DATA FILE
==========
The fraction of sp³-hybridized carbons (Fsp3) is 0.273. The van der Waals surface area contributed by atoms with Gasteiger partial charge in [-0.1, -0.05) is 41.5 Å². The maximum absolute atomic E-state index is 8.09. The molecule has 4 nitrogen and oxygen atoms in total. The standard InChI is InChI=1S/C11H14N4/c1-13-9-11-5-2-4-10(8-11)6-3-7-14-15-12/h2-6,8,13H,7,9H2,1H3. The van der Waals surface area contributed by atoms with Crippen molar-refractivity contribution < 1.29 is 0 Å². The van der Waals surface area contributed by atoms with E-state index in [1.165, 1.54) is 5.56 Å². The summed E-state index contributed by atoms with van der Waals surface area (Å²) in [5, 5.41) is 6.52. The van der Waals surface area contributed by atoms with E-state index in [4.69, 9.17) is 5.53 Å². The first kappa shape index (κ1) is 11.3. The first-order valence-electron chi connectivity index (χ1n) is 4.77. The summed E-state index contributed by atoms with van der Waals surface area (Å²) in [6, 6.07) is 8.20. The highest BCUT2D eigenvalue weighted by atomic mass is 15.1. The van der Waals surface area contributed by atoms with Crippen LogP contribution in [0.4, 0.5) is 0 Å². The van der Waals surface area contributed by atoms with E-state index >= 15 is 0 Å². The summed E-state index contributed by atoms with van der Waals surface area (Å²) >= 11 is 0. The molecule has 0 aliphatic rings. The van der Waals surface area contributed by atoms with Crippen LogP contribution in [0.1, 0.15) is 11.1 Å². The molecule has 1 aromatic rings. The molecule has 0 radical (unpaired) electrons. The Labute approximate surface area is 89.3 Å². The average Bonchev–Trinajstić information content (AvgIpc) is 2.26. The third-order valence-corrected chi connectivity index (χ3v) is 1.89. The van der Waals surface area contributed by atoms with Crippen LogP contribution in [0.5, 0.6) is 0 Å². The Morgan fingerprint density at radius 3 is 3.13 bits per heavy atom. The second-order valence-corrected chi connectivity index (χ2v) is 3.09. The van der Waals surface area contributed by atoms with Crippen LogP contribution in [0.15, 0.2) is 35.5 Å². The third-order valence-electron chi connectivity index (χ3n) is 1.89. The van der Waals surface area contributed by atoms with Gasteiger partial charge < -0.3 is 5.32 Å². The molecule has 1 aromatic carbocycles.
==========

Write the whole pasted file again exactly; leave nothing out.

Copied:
The fraction of sp³-hybridized carbons (Fsp3) is 0.273. The van der Waals surface area contributed by atoms with Gasteiger partial charge in [-0.1, -0.05) is 41.5 Å². The maximum absolute atomic E-state index is 8.09. The molecule has 4 nitrogen and oxygen atoms in total. The standard InChI is InChI=1S/C11H14N4/c1-13-9-11-5-2-4-10(8-11)6-3-7-14-15-12/h2-6,8,13H,7,9H2,1H3. The van der Waals surface area contributed by atoms with Crippen molar-refractivity contribution < 1.29 is 0 Å². The van der Waals surface area contributed by atoms with E-state index in [1.165, 1.54) is 5.56 Å². The summed E-state index contributed by atoms with van der Waals surface area (Å²) in [5, 5.41) is 6.52. The van der Waals surface area contributed by atoms with E-state index in [4.69, 9.17) is 5.53 Å². The first kappa shape index (κ1) is 11.3. The first-order valence-electron chi connectivity index (χ1n) is 4.77. The summed E-state index contributed by atoms with van der Waals surface area (Å²) in [6, 6.07) is 8.20. The highest BCUT2D eigenvalue weighted by atomic mass is 15.1. The van der Waals surface area contributed by atoms with Crippen LogP contribution in [0.4, 0.5) is 0 Å². The van der Waals surface area contributed by atoms with E-state index >= 15 is 0 Å². The summed E-state index contributed by atoms with van der Waals surface area (Å²) >= 11 is 0. The molecule has 0 aliphatic rings. The van der Waals surface area contributed by atoms with Crippen LogP contribution in [0.1, 0.15) is 11.1 Å². The molecule has 1 aromatic rings. The molecule has 0 radical (unpaired) electrons. The Labute approximate surface area is 89.3 Å². The average Bonchev–Trinajstić information content (AvgIpc) is 2.26. The third-order valence-corrected chi connectivity index (χ3v) is 1.89. The van der Waals surface area contributed by atoms with Crippen LogP contribution in [0.5, 0.6) is 0 Å². The Morgan fingerprint density at radius 3 is 3.13 bits per heavy atom. The second-order valence-corrected chi connectivity index (χ2v) is 3.09. The van der Waals surface area contributed by atoms with Crippen LogP contribution in [0.15, 0.2) is 35.5 Å². The third-order valence-electron chi connectivity index (χ3n) is 1.89. The van der Waals surface area contributed by atoms with Gasteiger partial charge < -0.3 is 5.32 Å². The molecule has 1 aromatic carbocycles.